Building a Young Jewish Community in the New Jersey ‘Burbs
by Rebecca Missel
Most of my early memories are Jewish memories. From running my fingers through the fringes of my dad’s tallit to singing the “Itsy Bitsy Spider” in Hebrew at my preschool and helping my mom in the synagogue kitchen, Judaism was an important part of my young life.
Those strong connections continued through my grade school years, where I was a total Jewish nerd who actually liked going to religious school and only occasionally ditched Hebrew high to go to the mall. Cue the typical overachiever montage of me rising through the ranks of my synagogue youth group to become chapter president and attending myriad regional events. I took a break in college from leadership roles but still went to Hillel and majored in Judaic studies.
Fast forward through four years steeped in Baltimore’s diverse, engaged, and well-funded Jewish community with full-time jobs in synagogues and federation and two master’s degrees. I collected oodles of memories gathering around friends’ Shabbat dinner tables, debating finer points of halakha with classmates, and traveling to Israel on a professionals’ exchange.
After graduation, I found myself living in suburban New Jersey, working at the Jewish federation, where most of the staff was much older than me and where my peers were all locals with little interest in building new friendships. A colleague asked what my husband did for a living because surely a young woman would not come to the area if not for her husband’s job. It was a bit awkward telling her I didn’t have a husband. Despite these setbacks, slowly, I built new connections, found families to host me on holidays and tried to find a Jewish place where I belonged.
It didn’t take me long to notice that my colleague was representative of a bigger issue. The perception in the established Jewish community was that people like me – single, 20/30-something, professionals – did not exist in the suburbs. We were all supposed to be in New York City, or Hoboken, or maybe at Rutgers. But certainly not in Hackensack, Morristown, Bridgewater, or Caldwell.
Yet, I met more and more people like me. They were both transplants and locals, comfortable in their Jewish identity and still seeking, Birthright Israel alumni and unaffiliated, single and coupled, and all wanting to connect. And so, on December 8, 2009, with an event making Chanukah care packages for U.S. service members in my living room, Jersey Tribe was born.
Designed to give young Jewish adults from across the religious spectrum an opportunity to engage with each other and their communities, Jersey Tribe welcomes singles, couples and marrieds. Each month, the group gets together for social, volunteer, educational, philanthropic and religious events and it has grown into the largest regional organization serving young Jews in New Jersey with more than 275 participants.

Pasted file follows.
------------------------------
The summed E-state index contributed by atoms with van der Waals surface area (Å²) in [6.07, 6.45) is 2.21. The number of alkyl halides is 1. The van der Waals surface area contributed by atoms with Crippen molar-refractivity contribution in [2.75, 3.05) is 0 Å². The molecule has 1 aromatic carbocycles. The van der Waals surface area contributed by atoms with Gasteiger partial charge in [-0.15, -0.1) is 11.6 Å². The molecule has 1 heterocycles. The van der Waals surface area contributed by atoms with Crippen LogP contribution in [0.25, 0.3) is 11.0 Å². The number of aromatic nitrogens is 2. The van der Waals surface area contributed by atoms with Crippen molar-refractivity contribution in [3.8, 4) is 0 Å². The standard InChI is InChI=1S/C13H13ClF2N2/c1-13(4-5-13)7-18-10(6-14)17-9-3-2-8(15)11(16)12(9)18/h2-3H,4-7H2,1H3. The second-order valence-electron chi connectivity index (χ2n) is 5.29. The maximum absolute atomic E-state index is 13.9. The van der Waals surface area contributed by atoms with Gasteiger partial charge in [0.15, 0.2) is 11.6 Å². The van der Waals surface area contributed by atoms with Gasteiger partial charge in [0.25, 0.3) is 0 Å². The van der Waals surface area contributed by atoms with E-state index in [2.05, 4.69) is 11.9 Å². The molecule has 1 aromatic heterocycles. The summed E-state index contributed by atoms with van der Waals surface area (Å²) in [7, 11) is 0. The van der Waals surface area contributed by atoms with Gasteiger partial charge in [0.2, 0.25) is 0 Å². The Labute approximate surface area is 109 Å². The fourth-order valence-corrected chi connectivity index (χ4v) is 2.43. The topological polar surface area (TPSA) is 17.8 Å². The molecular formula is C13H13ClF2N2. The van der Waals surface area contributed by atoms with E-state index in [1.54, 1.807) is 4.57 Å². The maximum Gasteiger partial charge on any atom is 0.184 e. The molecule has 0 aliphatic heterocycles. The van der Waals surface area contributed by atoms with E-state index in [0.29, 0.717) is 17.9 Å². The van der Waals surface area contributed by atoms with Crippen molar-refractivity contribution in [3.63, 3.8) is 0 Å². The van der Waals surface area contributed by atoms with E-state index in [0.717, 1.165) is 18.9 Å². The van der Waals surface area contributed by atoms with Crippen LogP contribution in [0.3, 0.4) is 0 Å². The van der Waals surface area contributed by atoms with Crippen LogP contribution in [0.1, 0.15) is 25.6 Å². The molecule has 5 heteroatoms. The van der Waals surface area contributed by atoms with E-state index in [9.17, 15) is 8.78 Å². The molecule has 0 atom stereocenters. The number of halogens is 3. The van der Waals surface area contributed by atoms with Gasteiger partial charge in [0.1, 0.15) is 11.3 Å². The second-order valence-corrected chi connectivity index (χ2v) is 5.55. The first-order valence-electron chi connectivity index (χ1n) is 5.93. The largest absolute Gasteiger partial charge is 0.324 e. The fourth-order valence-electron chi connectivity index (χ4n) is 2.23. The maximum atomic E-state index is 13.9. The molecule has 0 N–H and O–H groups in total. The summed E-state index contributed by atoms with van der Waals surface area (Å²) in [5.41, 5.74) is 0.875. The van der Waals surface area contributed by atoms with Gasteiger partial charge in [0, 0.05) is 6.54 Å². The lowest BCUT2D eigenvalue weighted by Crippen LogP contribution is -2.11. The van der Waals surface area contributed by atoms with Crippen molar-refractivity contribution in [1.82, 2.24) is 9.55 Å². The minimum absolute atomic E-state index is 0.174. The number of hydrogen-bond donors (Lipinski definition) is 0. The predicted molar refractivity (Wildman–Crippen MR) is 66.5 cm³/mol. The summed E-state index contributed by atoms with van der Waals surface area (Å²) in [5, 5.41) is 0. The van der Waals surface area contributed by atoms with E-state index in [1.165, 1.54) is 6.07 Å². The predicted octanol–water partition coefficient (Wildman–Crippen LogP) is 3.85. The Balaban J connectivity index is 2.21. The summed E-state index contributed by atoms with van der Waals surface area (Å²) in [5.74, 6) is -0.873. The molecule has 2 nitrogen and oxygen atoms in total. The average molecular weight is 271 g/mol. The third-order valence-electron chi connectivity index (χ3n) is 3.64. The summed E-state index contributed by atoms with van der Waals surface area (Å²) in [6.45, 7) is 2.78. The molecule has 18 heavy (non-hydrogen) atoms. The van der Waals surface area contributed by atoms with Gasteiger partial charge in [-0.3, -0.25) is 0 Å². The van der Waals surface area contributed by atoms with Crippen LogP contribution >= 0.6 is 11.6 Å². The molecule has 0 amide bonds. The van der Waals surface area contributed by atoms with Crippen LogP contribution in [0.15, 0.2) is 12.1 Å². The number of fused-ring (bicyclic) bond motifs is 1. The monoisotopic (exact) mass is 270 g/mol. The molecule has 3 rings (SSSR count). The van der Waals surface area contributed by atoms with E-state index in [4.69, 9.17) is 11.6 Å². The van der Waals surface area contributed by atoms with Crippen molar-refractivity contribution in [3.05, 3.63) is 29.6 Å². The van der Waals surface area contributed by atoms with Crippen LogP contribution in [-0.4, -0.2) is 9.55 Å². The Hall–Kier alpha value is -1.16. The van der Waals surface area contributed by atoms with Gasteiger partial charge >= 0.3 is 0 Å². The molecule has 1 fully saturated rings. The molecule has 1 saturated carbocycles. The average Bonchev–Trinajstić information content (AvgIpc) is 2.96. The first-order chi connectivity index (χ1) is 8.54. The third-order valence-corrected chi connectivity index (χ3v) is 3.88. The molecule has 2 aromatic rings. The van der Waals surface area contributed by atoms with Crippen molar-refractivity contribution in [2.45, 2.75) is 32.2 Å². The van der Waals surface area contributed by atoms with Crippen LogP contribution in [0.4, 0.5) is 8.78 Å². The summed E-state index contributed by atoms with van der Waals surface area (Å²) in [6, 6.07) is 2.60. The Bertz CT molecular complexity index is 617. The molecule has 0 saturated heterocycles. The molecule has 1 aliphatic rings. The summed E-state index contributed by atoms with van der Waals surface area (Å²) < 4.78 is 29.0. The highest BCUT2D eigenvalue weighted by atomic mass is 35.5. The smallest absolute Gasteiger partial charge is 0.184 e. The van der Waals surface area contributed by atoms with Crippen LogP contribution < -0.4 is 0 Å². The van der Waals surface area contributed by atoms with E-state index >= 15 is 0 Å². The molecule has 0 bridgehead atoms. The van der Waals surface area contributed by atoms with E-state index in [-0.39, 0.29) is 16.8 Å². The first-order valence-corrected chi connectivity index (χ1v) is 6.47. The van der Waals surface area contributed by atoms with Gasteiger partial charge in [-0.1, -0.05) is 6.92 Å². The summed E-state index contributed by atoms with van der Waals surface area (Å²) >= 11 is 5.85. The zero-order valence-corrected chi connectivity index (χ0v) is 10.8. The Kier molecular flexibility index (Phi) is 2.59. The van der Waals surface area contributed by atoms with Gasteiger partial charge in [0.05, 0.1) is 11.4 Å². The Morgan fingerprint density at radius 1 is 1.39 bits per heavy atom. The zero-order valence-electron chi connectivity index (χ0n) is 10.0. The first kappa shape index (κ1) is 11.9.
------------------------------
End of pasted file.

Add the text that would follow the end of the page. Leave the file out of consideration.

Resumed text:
The group is driven by the values of collaboration, inclusiveness (we welcome people of all faith traditions at our events) and enabling people to build personal connections. I am most proud of Jersey Tribe when I see the friends people add on Facebook, or hear about new couples (whether singles dating each other or two married couples finding friends) who meet at events. It also makes me smile knowing that almost every Jersey Tribe event is someone’s first Jersey Tribe event. The motivator behind everything is the power of creating a vibrant community of, by and for young Jewish adults in New Jersey.
Since launching Jersey Tribe, I’ve formed a whole new collection of Jewish memories. There’s the one from our inaugural potluck Shabbat dinner at the home of a member who had never before hosted a Shabbat meal. And the time we made Yom HaAtzmaut art projects with special needs kids at the JCC. Or the time an Ethiopian immigrant spoke to our group about her experiences in her native country, Israel and the US while we shared an authentic meal together.
Whether it’s an overtly Jewish event or something that attracts people simply for the opportunity to socialize, I cannot underscore enough the incredible X factor of Jewish peoplehood and the role it’s played with Jersey Tribe. Something intangible but indelible compels all our members to join us in making their own Jewish memories, and I am honored to be a part of it.
Rebecca Missel is the URJ’s manager of grants administration and the president and founder of Jersey Tribe. Recently named one of The Jewish Week’s 36 Under 36, she grew up in Arizona and earned master’s degrees in public policy and Jewish communal service in Baltimore.